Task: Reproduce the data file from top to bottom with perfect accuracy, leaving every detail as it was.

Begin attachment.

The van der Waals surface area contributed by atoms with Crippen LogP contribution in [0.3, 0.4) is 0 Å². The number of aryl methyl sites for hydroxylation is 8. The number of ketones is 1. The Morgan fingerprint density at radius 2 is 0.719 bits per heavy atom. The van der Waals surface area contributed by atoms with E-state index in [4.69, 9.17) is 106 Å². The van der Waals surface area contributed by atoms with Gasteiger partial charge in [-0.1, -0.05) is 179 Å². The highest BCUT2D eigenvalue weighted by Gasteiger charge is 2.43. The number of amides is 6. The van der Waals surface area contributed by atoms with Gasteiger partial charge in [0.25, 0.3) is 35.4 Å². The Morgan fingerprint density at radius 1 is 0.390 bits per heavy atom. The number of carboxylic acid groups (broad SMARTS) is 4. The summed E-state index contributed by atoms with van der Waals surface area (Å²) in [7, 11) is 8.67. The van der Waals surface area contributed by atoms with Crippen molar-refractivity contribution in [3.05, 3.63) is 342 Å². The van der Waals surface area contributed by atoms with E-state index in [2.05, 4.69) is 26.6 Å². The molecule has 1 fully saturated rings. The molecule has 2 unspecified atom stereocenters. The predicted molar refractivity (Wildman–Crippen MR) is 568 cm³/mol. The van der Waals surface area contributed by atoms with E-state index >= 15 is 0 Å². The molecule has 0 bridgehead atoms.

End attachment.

The van der Waals surface area contributed by atoms with Crippen LogP contribution in [0.3, 0.4) is 0 Å². The number of aryl methyl sites for hydroxylation is 8. The number of ketones is 1. The Morgan fingerprint density at radius 2 is 0.719 bits per heavy atom. The van der Waals surface area contributed by atoms with E-state index in [4.69, 9.17) is 106 Å². The van der Waals surface area contributed by atoms with Gasteiger partial charge in [-0.1, -0.05) is 179 Å². The highest BCUT2D eigenvalue weighted by Gasteiger charge is 2.43. The number of amides is 6. The van der Waals surface area contributed by atoms with Gasteiger partial charge in [0.25, 0.3) is 35.4 Å². The Morgan fingerprint density at radius 1 is 0.390 bits per heavy atom. The number of carboxylic acid groups (broad SMARTS) is 4. The summed E-state index contributed by atoms with van der Waals surface area (Å²) in [7, 11) is 8.67. The van der Waals surface area contributed by atoms with Crippen molar-refractivity contribution in [3.05, 3.63) is 342 Å². The van der Waals surface area contributed by atoms with E-state index in [2.05, 4.69) is 26.6 Å². The molecule has 1 fully saturated rings. The molecule has 2 unspecified atom stereocenters. The predicted molar refractivity (Wildman–Crippen MR) is 568 cm³/mol. The van der Waals surface area contributed by atoms with E-state index >= 15 is 0 Å². The molecule has 0 bridgehead atoms.